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# Difference between B tree and B+ tree

B-Tree: B-Tree is known as a self-balancing tree as its nodes are sorted in the inorder traversal. In B-tree, a node can have more than two children. B-tree has a height of logM N (Where ‘M’ is the order of tree and N is the number of nodes). And the height is adjusted automatically at each update. In the B-tree data is sorted in a specific order, with the lowest value on the left and the highest value on the right. To insert the data or key in B-tree is more complicated than a binary tree. Some conditions must be held by the B-Tree:

• All the leaf nodes of the B-tree must be at the same level.
• Above the leaf nodes of the B-tree, there should be no empty sub-trees.
• B- tree’s height should lie as low as possible.

B+ Tree B+ tree eliminates the drawback B-tree used for indexing by storing data pointers only at the leaf nodes of the tree. Thus, the structure of leaf nodes of a B+ tree is quite different from the structure of internal nodes of the B tree. It may be noted here that, since data pointers are present only at the leaf nodes, the leaf nodes must necessarily store all the key values along with their corresponding data pointers to the disk file block, to access them. Moreover, the leaf nodes are linked to providing ordered access to the records. The leaf nodes, therefore form the first level of the index, with the internal nodes forming the other levels of a multilevel index. Some of the key values of the leaf nodes also appear in the internal nodes, to simply act as a medium to control the searching of a record.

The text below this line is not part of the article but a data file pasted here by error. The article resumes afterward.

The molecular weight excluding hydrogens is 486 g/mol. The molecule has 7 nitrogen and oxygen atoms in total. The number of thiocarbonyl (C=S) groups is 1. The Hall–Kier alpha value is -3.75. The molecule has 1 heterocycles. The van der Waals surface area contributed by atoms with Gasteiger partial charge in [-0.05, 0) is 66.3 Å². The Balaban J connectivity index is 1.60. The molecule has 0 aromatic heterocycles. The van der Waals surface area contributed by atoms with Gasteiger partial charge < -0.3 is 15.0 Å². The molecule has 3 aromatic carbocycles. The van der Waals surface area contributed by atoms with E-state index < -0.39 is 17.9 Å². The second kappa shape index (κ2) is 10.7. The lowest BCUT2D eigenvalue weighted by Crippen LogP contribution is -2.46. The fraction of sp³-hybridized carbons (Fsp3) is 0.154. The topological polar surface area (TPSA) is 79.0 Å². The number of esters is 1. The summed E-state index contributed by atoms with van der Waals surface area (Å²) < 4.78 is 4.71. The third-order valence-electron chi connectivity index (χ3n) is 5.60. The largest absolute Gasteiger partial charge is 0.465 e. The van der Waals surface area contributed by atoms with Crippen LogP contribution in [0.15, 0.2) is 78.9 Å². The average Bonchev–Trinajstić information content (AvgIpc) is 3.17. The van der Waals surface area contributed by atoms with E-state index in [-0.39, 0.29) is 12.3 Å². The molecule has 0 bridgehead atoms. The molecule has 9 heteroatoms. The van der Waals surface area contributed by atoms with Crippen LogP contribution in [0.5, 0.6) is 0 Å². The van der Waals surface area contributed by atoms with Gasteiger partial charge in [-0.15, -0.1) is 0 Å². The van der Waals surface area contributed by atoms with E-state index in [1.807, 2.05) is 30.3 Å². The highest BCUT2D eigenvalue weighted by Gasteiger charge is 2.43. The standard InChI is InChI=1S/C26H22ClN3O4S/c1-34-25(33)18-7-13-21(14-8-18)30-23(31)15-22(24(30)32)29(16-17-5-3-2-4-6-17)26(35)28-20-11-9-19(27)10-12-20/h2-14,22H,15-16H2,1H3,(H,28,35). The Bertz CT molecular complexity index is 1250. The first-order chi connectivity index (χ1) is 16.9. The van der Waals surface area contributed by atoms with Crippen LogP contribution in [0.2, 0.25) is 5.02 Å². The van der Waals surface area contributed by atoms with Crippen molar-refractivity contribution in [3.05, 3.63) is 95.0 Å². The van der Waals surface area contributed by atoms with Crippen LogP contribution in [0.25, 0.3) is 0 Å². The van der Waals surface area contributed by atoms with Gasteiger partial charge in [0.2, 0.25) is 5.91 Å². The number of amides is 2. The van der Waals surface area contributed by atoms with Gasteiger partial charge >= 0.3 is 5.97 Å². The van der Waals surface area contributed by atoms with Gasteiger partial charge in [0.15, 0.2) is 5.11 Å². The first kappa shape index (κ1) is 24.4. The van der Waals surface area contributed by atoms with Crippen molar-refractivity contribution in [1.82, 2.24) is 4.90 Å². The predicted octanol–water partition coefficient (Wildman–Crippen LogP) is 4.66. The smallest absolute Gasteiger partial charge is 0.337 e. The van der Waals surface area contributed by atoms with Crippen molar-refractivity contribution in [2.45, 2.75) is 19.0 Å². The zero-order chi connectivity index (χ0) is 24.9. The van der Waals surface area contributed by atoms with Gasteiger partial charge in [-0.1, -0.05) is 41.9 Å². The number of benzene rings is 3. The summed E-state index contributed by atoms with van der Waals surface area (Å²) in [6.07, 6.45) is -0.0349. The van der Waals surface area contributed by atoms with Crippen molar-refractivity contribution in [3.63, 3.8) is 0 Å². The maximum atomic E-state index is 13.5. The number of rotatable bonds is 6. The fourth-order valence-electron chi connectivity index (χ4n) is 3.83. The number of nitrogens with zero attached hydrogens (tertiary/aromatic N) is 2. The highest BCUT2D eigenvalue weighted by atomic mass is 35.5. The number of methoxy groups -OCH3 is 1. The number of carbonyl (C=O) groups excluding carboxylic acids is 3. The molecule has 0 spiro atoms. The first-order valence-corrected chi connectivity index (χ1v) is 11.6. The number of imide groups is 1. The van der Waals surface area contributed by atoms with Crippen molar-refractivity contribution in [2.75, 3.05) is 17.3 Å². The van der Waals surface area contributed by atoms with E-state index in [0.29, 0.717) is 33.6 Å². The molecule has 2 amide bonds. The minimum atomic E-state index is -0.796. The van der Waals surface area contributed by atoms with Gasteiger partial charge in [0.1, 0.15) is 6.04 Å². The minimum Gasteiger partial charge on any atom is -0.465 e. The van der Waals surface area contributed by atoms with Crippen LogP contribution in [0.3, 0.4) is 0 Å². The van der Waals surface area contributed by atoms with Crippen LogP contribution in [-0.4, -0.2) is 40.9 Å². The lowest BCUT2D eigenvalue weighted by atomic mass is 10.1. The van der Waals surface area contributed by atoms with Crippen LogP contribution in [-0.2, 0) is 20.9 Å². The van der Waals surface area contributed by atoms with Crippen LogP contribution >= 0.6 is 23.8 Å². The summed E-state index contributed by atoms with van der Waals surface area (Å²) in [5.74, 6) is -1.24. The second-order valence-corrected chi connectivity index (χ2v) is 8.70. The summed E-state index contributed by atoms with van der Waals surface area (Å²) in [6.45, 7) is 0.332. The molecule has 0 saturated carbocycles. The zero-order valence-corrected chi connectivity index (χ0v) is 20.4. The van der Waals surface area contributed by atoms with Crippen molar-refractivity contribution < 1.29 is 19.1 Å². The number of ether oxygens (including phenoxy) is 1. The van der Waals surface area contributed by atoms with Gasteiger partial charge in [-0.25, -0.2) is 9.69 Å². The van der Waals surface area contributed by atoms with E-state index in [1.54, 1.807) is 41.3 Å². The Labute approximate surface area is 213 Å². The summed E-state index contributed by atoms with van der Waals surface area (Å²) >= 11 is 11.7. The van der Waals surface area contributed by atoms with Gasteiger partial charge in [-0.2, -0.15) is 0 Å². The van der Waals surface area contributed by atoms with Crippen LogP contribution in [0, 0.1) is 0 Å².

Let’s see the difference between B-tree and B+ tree:

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